Saturday, April 07, 2012

Jorge Luis Borges: "The Immortal"

By Gisela Giardino
Reading Borges' ficciones is always rewarding in one way or other. I picked up his Collected Fictions one night, guided by I don't know what. Following my own hunch, I turned to the collection of ficciones called The Aleph. In this book one piece was called "The Immortal". This seemed to me the place to dive down that night.

One paragraph I read two times, slowly. In many ways this felt like the summary of the story, the  source of it, in a tone that to me feels like Borges is speaking directly to us, almost without the literary filter. It gives a sense of him stepping out of the role of narrator on the page, and into that of conveyor of depth.

I felt so tempted to type the whole paragraph here that I am actually going to do it, for those of you with patience for more than a poem. I will still put it out for everyone to see. Gems should be shared.

Here goes:

"There is nothing very remarkable about being immortal; with the exception of mankind, all creatures are immortal, for they know nothing of death. What is divine, terrible and incomprehensible is to know oneself immortal. I have noticed that in spite of religion, the conviction as to one's own immortality is extraordinarily rare. Jews, Christians, and Muslims all profess belief in immortality, but the veneration paid to the first century of life is proof that they truly believe only in those hundred years, for they destine all the rest, throughout eternity, to rewarding or punishing what one did when alive. In my view, the Wheel conceived by certain religions in Hindustan is much more plausible; on that Wheel, which has neither end nor beginning, each life is the effect of the previous life and engenderer of the next, yet no one life determines the whole... Taught by centuries of living, the republic of immortal men had achieved a perfection of tolerance, almost of disdain. They knew that over an infinitely long span of time, all things happen to all men. As reward for his past and future virtues, every man merited every kindness -- yet also every betrayal, as reward for his past and future iniquities. Much as the way in games of chance, heads and tails tend to even out, so cleverness and dullness cancel and correct each other. Perhaps the rude poem of El Cid is the counterweight demanded by a single epithet of the Eclogues or a maxim from Heraclitus. The most fleeting thought obeys an invisible plan, and may crown, or inaugurate, a secret design. I know of men who have done evil in order that good may come of it in future centuries, or may already have come of it in centuries past... Viewed in that way, all our acts are just, though also unimportant. There are no spiritual or intellectual merits. Homer composed the Odyssey; given infinite time, with infinite circumstances and changes, it is impossible that the Odyssey should not be composed at least once. No one is someone; a single immortal man is all men. Like Cornelius Agrippa, I am god, hero, philosopher, demon, and world -- which is a long-winded way of saying that I am not."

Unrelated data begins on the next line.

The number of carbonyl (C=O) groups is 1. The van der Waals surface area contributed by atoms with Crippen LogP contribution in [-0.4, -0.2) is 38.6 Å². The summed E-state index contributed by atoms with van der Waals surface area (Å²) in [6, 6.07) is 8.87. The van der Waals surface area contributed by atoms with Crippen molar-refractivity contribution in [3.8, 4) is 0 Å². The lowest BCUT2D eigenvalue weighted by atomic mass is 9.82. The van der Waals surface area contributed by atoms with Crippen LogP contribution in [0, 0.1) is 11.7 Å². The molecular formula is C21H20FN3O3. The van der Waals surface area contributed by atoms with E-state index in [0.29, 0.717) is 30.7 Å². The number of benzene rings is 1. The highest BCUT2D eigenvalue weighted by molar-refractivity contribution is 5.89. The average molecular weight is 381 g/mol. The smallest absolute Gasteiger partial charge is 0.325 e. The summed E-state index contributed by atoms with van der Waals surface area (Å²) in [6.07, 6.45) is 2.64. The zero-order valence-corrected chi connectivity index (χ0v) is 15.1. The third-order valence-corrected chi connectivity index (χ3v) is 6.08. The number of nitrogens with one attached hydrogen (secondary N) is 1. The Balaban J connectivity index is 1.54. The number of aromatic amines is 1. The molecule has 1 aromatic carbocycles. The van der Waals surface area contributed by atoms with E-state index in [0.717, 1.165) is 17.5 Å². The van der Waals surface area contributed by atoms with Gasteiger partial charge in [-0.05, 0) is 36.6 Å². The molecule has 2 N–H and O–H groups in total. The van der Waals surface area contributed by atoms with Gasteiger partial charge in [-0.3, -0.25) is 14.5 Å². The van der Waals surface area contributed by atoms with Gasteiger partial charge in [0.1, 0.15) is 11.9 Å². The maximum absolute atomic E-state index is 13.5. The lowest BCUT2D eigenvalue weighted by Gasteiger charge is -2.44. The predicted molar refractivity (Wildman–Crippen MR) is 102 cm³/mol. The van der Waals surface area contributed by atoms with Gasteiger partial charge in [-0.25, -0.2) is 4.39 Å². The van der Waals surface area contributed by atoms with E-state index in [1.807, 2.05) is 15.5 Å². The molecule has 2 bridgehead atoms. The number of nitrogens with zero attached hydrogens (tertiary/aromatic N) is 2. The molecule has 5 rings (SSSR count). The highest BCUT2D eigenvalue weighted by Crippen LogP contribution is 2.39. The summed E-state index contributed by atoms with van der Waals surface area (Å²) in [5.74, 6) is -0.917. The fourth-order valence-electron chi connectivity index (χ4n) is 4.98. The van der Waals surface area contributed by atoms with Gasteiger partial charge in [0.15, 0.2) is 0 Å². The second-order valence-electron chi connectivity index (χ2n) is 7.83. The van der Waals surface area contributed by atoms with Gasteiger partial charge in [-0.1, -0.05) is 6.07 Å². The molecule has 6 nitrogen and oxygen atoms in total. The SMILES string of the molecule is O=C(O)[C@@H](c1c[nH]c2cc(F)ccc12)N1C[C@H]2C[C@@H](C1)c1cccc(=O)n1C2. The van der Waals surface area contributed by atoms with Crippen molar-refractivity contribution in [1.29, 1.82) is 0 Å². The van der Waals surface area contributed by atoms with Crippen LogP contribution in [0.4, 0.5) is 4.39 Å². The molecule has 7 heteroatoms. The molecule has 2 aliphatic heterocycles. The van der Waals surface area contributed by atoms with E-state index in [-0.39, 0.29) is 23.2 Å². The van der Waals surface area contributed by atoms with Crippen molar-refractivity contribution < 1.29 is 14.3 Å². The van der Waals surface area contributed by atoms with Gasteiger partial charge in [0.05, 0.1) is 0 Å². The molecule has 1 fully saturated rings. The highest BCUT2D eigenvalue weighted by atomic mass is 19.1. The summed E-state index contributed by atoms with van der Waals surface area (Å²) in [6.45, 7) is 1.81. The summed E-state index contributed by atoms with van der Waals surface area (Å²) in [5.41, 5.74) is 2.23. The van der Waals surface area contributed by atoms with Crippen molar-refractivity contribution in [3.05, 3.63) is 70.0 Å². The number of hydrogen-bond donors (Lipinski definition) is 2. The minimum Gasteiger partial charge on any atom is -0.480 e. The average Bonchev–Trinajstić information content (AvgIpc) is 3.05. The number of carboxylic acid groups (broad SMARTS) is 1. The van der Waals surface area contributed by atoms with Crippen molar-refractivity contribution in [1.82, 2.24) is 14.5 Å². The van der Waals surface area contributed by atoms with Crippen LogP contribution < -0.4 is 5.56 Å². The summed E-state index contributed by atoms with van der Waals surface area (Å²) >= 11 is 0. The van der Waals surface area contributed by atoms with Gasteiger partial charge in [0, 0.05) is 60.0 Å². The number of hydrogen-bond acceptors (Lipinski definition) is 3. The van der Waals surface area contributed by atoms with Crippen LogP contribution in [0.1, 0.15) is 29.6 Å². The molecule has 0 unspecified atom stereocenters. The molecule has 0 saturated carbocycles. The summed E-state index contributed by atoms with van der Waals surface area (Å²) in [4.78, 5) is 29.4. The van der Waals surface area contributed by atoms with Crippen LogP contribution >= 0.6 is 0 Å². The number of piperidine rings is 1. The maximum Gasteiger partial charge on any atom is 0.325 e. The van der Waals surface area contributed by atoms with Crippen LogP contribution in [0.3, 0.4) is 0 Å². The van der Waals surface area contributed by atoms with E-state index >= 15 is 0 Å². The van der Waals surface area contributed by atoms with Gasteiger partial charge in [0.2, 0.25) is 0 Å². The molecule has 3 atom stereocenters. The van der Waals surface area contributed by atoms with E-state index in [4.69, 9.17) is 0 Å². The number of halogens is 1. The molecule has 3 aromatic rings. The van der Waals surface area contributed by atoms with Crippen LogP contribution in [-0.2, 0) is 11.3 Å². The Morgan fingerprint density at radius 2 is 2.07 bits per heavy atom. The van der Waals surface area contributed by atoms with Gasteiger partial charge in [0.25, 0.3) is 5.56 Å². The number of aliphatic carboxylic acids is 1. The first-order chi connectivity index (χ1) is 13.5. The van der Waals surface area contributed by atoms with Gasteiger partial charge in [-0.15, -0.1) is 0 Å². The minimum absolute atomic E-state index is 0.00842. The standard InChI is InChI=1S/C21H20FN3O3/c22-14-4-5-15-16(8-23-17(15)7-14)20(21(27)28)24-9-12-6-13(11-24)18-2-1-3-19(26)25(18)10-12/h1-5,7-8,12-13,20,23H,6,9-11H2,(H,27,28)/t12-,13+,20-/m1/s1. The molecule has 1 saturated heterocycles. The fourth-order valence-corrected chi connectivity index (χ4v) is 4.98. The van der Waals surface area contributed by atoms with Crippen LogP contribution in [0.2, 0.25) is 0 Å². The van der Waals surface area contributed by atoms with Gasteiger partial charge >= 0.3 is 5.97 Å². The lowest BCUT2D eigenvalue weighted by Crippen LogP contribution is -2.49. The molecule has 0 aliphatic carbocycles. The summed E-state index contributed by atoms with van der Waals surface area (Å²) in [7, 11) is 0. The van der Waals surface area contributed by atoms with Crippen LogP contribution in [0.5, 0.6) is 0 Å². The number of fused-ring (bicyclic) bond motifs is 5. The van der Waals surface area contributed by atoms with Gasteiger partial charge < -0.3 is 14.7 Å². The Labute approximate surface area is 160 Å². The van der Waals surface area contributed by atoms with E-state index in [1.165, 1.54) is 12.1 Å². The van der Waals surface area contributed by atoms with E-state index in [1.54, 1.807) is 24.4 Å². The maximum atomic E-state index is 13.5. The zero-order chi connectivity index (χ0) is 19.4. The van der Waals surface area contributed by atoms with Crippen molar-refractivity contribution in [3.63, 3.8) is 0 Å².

The narrator in this story is starting out as a Roman soldier. He travels through centuries and almost mistakenly attains immortality. Along the road he meets a man he first takes to be a simpleton, without language or the means of symbolic representation. After a while it turns out this man is Homer. This gives the text at the same time a heavy literary frame as well as a timeless one. Homer is more a mythical figure than that of a real man; no one knows whether he ever existed, or if his name is the expression of a conglomerate of storytellers and writers; you could even say Homer is a personification of human imagination or inventiveness. In a way Homer is something of an archetype, making out a solid brick in our (at least Western) cultural edifice. The ideas conveyed in "The Immortal" have that same quality of timelessness (hooha) and durability or imperishability as its Homeric counterpart, seeming to spring from common human ground.

Borges strays into rich waters here. He is for example touching into the midst of buddhism: The expression "I am not" points directly to the emptiness of phenomena, or doctrine of emptiness (shunyata), which is central especially in the Mahayana direction within Buddhism. I am not suggesting that Borges is hinting at Buddhism as such, but that he seems to be tapping into the same well of truth. And exactly this, that he is looking deeply into himself, and at our history and literature and bringing these theses out with him, which are shared with old and thoroughly worked-through schools of thought and insight gives me the impression of a man with great insight into humanity and the fabric of reality. Perhaps more important still: This passage rings true with me.